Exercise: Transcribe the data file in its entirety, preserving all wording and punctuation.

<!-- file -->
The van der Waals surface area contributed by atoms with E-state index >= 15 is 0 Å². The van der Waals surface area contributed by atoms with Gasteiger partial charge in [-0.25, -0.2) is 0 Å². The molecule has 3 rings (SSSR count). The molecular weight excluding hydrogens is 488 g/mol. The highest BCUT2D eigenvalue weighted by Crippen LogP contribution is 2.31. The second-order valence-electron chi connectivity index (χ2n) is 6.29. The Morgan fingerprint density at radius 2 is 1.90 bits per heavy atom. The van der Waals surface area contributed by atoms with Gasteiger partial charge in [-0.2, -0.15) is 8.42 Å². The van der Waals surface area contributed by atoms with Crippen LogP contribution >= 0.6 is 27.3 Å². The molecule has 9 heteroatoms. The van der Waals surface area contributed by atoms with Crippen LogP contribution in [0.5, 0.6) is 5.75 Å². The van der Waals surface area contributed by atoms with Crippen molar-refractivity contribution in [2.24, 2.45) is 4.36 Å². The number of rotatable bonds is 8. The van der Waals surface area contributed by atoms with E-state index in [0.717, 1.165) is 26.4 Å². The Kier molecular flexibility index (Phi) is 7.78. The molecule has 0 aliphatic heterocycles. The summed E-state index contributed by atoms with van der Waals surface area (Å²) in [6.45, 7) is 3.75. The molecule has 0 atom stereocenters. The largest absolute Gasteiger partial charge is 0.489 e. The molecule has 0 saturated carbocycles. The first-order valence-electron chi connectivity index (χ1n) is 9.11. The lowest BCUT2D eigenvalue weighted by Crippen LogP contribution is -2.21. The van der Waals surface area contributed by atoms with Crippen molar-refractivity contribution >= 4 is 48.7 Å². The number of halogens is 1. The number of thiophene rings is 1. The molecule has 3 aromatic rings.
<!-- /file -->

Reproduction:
The van der Waals surface area contributed by atoms with E-state index >= 15 is 0 Å². The van der Waals surface area contributed by atoms with Gasteiger partial charge in [-0.25, -0.2) is 0 Å². The molecule has 3 rings (SSSR count). The molecular weight excluding hydrogens is 488 g/mol. The highest BCUT2D eigenvalue weighted by Crippen LogP contribution is 2.31. The second-order valence-electron chi connectivity index (χ2n) is 6.29. The Morgan fingerprint density at radius 2 is 1.90 bits per heavy atom. The van der Waals surface area contributed by atoms with Gasteiger partial charge in [-0.2, -0.15) is 8.42 Å². The van der Waals surface area contributed by atoms with Crippen LogP contribution >= 0.6 is 27.3 Å². The molecule has 9 heteroatoms. The van der Waals surface area contributed by atoms with Crippen LogP contribution in [0.5, 0.6) is 5.75 Å². The van der Waals surface area contributed by atoms with Crippen molar-refractivity contribution in [2.24, 2.45) is 4.36 Å². The number of rotatable bonds is 8. The van der Waals surface area contributed by atoms with E-state index in [0.717, 1.165) is 26.4 Å². The Kier molecular flexibility index (Phi) is 7.78. The molecule has 0 aliphatic heterocycles. The summed E-state index contributed by atoms with van der Waals surface area (Å²) in [6.45, 7) is 3.75. The molecule has 0 atom stereocenters. The largest absolute Gasteiger partial charge is 0.489 e. The molecule has 0 saturated carbocycles. The first-order valence-electron chi connectivity index (χ1n) is 9.11. The lowest BCUT2D eigenvalue weighted by Crippen LogP contribution is -2.21. The van der Waals surface area contributed by atoms with Crippen molar-refractivity contribution >= 4 is 48.7 Å². The number of halogens is 1. The number of thiophene rings is 1. The molecule has 3 aromatic rings.